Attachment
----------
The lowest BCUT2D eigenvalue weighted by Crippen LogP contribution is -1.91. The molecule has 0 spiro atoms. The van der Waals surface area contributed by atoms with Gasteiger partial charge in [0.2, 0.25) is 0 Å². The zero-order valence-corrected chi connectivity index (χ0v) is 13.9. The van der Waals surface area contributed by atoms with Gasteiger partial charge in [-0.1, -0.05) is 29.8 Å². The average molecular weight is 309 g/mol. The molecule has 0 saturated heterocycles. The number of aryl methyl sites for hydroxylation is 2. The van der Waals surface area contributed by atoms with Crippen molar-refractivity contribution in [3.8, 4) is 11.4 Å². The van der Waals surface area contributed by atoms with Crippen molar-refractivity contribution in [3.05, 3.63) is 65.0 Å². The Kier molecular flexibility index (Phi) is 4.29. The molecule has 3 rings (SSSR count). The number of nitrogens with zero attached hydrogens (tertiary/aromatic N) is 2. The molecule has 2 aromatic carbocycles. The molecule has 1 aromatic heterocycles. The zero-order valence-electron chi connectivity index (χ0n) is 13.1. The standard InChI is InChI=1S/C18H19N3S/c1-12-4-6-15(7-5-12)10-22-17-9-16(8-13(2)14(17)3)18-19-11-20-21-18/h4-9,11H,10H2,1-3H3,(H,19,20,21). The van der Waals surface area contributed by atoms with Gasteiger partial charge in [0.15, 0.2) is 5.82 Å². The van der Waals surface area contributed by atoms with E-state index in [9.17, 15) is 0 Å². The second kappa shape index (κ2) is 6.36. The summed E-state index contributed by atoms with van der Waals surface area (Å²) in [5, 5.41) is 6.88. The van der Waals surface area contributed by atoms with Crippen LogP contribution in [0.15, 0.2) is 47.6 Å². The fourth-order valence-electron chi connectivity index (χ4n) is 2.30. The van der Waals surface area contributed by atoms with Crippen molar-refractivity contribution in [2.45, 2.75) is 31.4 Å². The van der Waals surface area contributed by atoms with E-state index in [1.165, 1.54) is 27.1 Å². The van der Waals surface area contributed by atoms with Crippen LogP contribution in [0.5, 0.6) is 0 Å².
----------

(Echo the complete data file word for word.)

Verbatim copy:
The lowest BCUT2D eigenvalue weighted by Crippen LogP contribution is -1.91. The molecule has 0 spiro atoms. The van der Waals surface area contributed by atoms with Gasteiger partial charge in [0.2, 0.25) is 0 Å². The zero-order valence-corrected chi connectivity index (χ0v) is 13.9. The van der Waals surface area contributed by atoms with Gasteiger partial charge in [-0.1, -0.05) is 29.8 Å². The average molecular weight is 309 g/mol. The molecule has 0 saturated heterocycles. The number of aryl methyl sites for hydroxylation is 2. The van der Waals surface area contributed by atoms with Crippen molar-refractivity contribution in [3.8, 4) is 11.4 Å². The van der Waals surface area contributed by atoms with Crippen molar-refractivity contribution in [3.05, 3.63) is 65.0 Å². The Kier molecular flexibility index (Phi) is 4.29. The molecule has 3 rings (SSSR count). The number of nitrogens with zero attached hydrogens (tertiary/aromatic N) is 2. The molecule has 2 aromatic carbocycles. The molecule has 1 aromatic heterocycles. The zero-order valence-electron chi connectivity index (χ0n) is 13.1. The standard InChI is InChI=1S/C18H19N3S/c1-12-4-6-15(7-5-12)10-22-17-9-16(8-13(2)14(17)3)18-19-11-20-21-18/h4-9,11H,10H2,1-3H3,(H,19,20,21). The van der Waals surface area contributed by atoms with Gasteiger partial charge in [0.15, 0.2) is 5.82 Å². The van der Waals surface area contributed by atoms with E-state index in [9.17, 15) is 0 Å². The second kappa shape index (κ2) is 6.36. The summed E-state index contributed by atoms with van der Waals surface area (Å²) in [5, 5.41) is 6.88. The van der Waals surface area contributed by atoms with Crippen LogP contribution in [0.15, 0.2) is 47.6 Å². The fourth-order valence-electron chi connectivity index (χ4n) is 2.30. The van der Waals surface area contributed by atoms with Crippen molar-refractivity contribution in [2.45, 2.75) is 31.4 Å². The van der Waals surface area contributed by atoms with E-state index in [1.165, 1.54) is 27.1 Å². The van der Waals surface area contributed by atoms with Crippen LogP contribution in [0.5, 0.6) is 0 Å².